Our energy future is dependent upon a dynamic and multidimensional energy strategy, a collaborative approach and a commitment to achieving a cleaner and more efficient energy footprint

Less than a decade ago, the global energy forecast seemed bleak. Global demand quickly outpaced new sources of supply, driving oil’s march toward an unprecedented high of $145 per barrel. Rising prices put downward pressure on global economic growth, and many countries, including the U.S., were largely dependent on foreign supplies. In 2006, the U.S. — the world’s largest consumer — imported 56 percent of its total oil consumption. Fear of geopolitical events impacting access to energy increased, along with concerns that inevitable conflicts over control of dwindling energy resources would put additional upward pressure on oil prices.

Today, the energy landscape is dramatically different, giving rise to what Goldman Sachs Global Investment Research (GIR) calls “The New Oil Order.” This emerging paradigm reflects three major trends:

First, in North America, a decade of investment in shale technologies has resulted in soaring oil and gas production. Second, clean energy sources — particularly solar — are reaching critical mass. And third, improvements in energy efficiency are having an increasing impact on the way we live. With these in mind, we see more opportunities to create a cleaner and more efficient energy footprint that is good for both the environment and the economy over the long term.

We believe the key to a more stable economic and environmental future is a set of well-defined energy best practices and policies.

According to GIR, the investment in shale has had a particularly profound impact on prices and supply. In a few short years, the United States has become the largest producer of natural gas in the world and, more recently, one of the largest producers of crude oil. By 2014, oil production reached 12 million barrels per day, nearly a 70 percent jump over 2008, surpassing that of every OPEC country, including Saudi Arabia. Such increases in U.S. production have put downward pressure on global energy markets, and lower costs have boosted the economies of importing countries.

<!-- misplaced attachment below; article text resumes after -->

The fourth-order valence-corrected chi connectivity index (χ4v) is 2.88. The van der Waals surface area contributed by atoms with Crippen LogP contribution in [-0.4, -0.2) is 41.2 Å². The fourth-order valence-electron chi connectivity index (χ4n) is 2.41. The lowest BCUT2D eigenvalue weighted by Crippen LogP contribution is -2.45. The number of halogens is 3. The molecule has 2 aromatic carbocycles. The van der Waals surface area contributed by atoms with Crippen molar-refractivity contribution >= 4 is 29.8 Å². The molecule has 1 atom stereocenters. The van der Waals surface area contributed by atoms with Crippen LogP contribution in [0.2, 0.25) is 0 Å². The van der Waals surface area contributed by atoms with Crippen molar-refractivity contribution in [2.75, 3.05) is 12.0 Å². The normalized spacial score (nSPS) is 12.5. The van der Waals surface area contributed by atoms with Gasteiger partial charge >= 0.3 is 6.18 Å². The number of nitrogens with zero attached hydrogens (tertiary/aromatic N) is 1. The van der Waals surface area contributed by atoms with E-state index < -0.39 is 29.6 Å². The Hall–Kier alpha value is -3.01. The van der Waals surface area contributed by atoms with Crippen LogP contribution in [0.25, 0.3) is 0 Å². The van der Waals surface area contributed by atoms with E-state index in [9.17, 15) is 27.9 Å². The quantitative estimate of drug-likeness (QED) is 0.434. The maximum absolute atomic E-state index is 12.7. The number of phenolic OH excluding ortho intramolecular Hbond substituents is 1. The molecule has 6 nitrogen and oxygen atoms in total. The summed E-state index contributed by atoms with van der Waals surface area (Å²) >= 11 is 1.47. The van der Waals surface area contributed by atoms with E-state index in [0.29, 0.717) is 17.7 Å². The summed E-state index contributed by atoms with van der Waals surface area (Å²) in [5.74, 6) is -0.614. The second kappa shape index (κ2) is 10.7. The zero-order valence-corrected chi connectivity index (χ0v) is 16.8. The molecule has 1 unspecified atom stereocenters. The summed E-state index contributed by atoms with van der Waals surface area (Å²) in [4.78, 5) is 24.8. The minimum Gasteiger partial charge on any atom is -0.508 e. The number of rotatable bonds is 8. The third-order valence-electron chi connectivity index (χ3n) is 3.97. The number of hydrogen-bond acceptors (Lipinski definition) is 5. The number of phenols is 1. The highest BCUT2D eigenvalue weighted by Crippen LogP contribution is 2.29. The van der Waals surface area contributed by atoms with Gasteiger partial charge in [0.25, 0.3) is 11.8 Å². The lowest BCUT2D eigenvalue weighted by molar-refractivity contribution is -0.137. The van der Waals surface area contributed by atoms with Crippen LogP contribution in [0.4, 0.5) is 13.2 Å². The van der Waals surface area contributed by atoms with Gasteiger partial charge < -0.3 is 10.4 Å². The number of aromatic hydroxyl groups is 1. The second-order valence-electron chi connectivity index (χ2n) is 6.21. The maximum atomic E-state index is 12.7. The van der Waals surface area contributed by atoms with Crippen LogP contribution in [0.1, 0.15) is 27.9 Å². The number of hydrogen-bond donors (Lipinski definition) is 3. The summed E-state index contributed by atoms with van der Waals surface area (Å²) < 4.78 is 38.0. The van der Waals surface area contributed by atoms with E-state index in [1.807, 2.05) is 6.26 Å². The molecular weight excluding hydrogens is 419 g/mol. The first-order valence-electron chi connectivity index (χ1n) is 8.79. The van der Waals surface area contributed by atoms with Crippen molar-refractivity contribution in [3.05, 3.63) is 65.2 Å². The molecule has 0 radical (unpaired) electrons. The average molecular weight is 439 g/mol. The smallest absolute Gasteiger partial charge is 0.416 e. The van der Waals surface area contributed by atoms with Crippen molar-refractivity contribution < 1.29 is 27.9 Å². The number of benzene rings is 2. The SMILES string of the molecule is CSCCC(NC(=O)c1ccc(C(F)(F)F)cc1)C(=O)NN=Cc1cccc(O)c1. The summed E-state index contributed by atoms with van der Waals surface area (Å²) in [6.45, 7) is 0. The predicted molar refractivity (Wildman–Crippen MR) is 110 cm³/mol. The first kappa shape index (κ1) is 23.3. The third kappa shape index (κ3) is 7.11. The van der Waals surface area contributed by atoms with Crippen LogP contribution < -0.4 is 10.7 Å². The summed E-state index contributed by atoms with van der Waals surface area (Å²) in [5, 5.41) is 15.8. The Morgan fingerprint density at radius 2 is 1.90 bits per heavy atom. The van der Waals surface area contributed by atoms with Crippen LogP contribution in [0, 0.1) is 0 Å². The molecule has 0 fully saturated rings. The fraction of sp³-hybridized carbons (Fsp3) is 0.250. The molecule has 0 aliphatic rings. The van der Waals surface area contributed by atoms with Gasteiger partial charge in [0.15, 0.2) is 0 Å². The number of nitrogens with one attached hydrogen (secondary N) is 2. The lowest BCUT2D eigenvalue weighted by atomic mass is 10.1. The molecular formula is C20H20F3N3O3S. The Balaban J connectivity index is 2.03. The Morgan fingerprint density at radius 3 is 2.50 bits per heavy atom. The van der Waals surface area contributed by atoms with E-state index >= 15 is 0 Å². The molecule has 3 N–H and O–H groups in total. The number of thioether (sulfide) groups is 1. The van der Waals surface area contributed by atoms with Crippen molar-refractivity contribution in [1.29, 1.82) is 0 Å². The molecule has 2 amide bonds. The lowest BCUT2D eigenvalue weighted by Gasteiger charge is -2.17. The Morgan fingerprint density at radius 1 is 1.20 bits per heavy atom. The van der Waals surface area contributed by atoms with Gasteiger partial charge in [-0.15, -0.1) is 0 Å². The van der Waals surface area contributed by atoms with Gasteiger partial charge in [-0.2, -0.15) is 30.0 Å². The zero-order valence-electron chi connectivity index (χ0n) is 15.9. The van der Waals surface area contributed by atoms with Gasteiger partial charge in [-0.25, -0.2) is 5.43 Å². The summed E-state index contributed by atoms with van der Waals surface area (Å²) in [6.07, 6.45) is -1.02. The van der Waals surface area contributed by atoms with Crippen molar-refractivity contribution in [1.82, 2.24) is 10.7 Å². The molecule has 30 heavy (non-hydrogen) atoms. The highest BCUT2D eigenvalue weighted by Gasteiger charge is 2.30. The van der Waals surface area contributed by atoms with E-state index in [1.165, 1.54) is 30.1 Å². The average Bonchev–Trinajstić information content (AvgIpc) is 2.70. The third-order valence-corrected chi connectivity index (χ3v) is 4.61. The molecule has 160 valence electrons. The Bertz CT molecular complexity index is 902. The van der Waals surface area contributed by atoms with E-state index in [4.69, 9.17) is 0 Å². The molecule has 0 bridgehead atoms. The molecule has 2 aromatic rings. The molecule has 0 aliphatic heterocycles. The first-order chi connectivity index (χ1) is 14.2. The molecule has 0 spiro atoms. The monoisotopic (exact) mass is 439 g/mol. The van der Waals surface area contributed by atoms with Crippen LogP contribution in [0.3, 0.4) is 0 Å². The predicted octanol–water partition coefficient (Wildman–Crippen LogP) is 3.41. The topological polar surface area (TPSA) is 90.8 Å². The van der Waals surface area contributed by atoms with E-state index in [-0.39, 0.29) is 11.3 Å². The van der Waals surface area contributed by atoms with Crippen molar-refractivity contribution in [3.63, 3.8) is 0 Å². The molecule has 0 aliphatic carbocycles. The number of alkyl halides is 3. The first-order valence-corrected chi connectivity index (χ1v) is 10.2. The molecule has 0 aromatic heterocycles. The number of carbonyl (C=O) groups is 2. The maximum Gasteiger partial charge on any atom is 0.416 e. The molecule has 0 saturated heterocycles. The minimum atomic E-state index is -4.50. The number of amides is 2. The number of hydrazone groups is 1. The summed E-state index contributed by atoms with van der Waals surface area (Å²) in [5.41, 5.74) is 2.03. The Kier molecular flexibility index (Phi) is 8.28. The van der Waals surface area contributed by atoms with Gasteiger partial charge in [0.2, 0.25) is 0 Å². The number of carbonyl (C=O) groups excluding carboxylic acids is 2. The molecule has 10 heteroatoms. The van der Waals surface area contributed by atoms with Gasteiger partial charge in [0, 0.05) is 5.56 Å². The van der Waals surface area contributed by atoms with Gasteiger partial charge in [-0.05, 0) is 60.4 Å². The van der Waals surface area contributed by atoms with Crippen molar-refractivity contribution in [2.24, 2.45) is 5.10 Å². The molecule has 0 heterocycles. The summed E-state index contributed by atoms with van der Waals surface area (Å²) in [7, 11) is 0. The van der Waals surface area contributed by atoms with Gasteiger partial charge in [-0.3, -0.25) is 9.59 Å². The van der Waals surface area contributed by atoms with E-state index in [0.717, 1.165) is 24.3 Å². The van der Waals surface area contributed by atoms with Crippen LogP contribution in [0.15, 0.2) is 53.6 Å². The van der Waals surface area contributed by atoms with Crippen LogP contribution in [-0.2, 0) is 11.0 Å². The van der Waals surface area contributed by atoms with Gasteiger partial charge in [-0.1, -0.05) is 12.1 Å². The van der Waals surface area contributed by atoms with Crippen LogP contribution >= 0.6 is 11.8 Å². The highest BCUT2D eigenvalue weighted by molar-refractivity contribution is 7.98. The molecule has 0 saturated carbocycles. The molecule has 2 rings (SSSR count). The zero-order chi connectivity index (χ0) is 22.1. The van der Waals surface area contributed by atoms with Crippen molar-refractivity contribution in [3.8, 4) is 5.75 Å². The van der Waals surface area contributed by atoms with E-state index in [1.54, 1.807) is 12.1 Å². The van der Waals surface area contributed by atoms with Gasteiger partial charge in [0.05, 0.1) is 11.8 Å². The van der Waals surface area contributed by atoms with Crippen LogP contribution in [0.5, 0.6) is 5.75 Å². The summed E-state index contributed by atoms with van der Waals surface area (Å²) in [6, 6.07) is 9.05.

While many other regions have substantial — and in some cases larger — shale reserves, North America benefits from having all the pieces in place to leverage its reserves. These include innovative companies equipped with a skilled workforce, readily available investment capital, and more developed policy and infrastructure to help catalyze activity. Fully capitalizing on the shale revolution, however, will require long-term, demand-side investments, cleaner, more efficient extraction technologies, new refining capabilities and pipelines to transport fuel to markets where it can be distributed and consumed.

Athlon Sale to Encana

Announced in September and completed in November 2014, Goldman Sachs advised Athlon Energy Inc., an exploration and production company focused on the development of unconventional resources, in its $7.1 billion sale to Encana Corporation. The prime asset consists of approximately 140,000 net acres in the hydrocarbon-rich Permian Basin of West Texas. Encana specializes in horizontal drilling, a process for extracting oil and gas from horizontal rock structures, such as shale.

Goldman Sachs team members supporting the transaction: back row, Peter Smith, Akanchsha Singh, Hank Hilliard, Scott Grandt, Brian Haufrect; front row, Bill Lambert, Suhail Sikhtian, Investment Banking Division, Houston